A year ago, the venue formerly known as Broomfield Event Center was a topic of much kvetching. But there has been a transformation: aesthetically and spiritually. Today, the venue—recently renamed 1stBANK Center—is finally ready for its close up.
That’s thanks in part to the doings of Chuck Morris, president of AEG Live Rocky Mountains and longtime Colorado music promoter. During the last 40 years, Morris has worked with everyone from The Eagles to Bonnie Raitt. He gave proverbial birth to The Fillmore and breathed musical life into Red Rocks. Morris is an if-he-can’t-do-it-no-one-can kind of guy, which is exactly what the BEC-turned-Odeum-turned-1stBANK Center has needed.
“We knew what we had to do to fix it up and make it right,” Morris said.
Last year, AEG and Kroenke Sports teamed up to create Peak Entertainment, which won the bid to manage the beleaguered BEC. During the last six months, Peak leadership, including Morris, have revamped the mid-sized Broomfield venue, renamed it twice, scheduled already sold-out shows and scored the hottest ladies on wheels: the Denver Roller Dolls. Arguably the most important improvement, Morris has focused on bringing “soul” to the venue—adding art and a coat of paint and giving it a more rock-and-roll venue vibe.
“It had great bones, great ambiance and no soul,” Morris said. “It’s a great building. We felt it was exactly the type of building we wanted—either to build or buy.”
Morris said the 1stBANK Center is the perfect size—6,500 seats—to attract a range of stellar acts, so residents should be prepared.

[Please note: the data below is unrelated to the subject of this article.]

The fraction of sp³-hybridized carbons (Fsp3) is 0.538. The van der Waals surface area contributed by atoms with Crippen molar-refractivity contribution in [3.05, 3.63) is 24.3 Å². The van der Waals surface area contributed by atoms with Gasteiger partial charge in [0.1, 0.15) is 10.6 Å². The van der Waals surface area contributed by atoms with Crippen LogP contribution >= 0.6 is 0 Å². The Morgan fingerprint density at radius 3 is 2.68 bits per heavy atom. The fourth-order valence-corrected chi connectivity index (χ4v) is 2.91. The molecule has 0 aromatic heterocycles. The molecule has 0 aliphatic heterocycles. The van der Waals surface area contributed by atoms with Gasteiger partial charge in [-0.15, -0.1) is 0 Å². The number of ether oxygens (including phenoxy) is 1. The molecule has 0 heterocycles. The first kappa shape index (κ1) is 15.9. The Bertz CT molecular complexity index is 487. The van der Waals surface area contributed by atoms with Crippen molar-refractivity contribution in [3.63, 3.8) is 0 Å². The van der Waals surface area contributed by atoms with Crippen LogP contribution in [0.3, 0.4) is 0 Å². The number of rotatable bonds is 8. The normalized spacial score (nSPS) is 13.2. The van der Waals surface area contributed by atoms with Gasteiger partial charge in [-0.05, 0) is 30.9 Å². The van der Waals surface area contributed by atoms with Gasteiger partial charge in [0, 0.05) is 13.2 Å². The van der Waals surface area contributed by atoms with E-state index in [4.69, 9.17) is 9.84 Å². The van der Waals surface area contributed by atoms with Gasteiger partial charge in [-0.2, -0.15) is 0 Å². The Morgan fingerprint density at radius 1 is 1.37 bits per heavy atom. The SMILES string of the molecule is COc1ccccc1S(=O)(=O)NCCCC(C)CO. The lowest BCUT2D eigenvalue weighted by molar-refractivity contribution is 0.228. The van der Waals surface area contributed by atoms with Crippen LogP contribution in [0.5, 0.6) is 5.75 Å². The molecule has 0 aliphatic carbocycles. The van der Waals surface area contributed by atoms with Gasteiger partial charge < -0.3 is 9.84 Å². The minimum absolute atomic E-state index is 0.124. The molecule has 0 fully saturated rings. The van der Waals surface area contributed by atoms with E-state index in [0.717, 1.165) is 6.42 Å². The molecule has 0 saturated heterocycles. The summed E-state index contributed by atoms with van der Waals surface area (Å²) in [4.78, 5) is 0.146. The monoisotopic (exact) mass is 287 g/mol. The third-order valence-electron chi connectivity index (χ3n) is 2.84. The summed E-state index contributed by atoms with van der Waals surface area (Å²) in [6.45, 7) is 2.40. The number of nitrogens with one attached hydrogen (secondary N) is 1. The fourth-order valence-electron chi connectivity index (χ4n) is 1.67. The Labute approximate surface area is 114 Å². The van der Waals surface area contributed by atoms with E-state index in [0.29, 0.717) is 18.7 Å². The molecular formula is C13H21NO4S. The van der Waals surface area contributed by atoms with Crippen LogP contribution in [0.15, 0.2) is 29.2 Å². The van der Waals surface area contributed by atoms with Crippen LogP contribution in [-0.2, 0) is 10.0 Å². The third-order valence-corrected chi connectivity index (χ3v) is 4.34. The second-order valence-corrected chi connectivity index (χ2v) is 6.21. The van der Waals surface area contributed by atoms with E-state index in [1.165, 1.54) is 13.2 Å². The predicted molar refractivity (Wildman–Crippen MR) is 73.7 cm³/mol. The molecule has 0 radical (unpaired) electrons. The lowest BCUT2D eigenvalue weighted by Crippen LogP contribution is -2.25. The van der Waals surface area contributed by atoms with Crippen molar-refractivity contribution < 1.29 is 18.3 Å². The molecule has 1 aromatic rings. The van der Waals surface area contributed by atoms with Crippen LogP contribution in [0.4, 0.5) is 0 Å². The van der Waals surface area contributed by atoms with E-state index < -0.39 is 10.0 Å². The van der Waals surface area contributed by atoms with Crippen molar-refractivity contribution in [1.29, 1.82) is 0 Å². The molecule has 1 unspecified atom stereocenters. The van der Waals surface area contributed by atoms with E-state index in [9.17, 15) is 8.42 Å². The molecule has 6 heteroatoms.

“It’s intimate yet big enough to bring in big productions and big names,” he said.
Colorado matters: The 1stBANK Center will soon house the Colorado Music Hall of Fame, a nonprofit that celebrates the state’s musical legacy and highlights musicians who have roots here: from Judy Collins and the Nitty Gritty Dirt band to 3OH!3, the Fray and the Flobots. It will raise money for the CU music program. “I’m just hell bent on educating the kids on the great tradition of Colorado music,” Morris said.
What makes a great venue? “The venue takes care of the bands and it takes care of the customers,” Morris said. “That comes down to having great sound, treating the bands well, having convenient parking, making it a great experience for the fans.”
His history: Morris moved to Colorado decades ago when he was given an academic scholarship to CU for political science. “I was on my way to getting my doctorate but I loved music more than political science,” he said. He eventually dropped out to manage and book bands for the Sink on the Hill. Since then he’s reopened Tulagi’s and revamped Mammoth Gardens to become the Fillmore, led Live Nation and was appointed as the head of AEG’s Rocky Mountain offices. “I’ve been very blessed. I thought I would just be in the music business for a year,” he laughed. “Though, up until her last year, my mother still wanted me to go back to grad school.”
On music: “I do have an understanding of music,” Morris said. “I know what is good and bad. After all these years, I still can tell you what a good song is. I don’t consider myself to be as on the ball as I used to be, but I surround self with the right people.”
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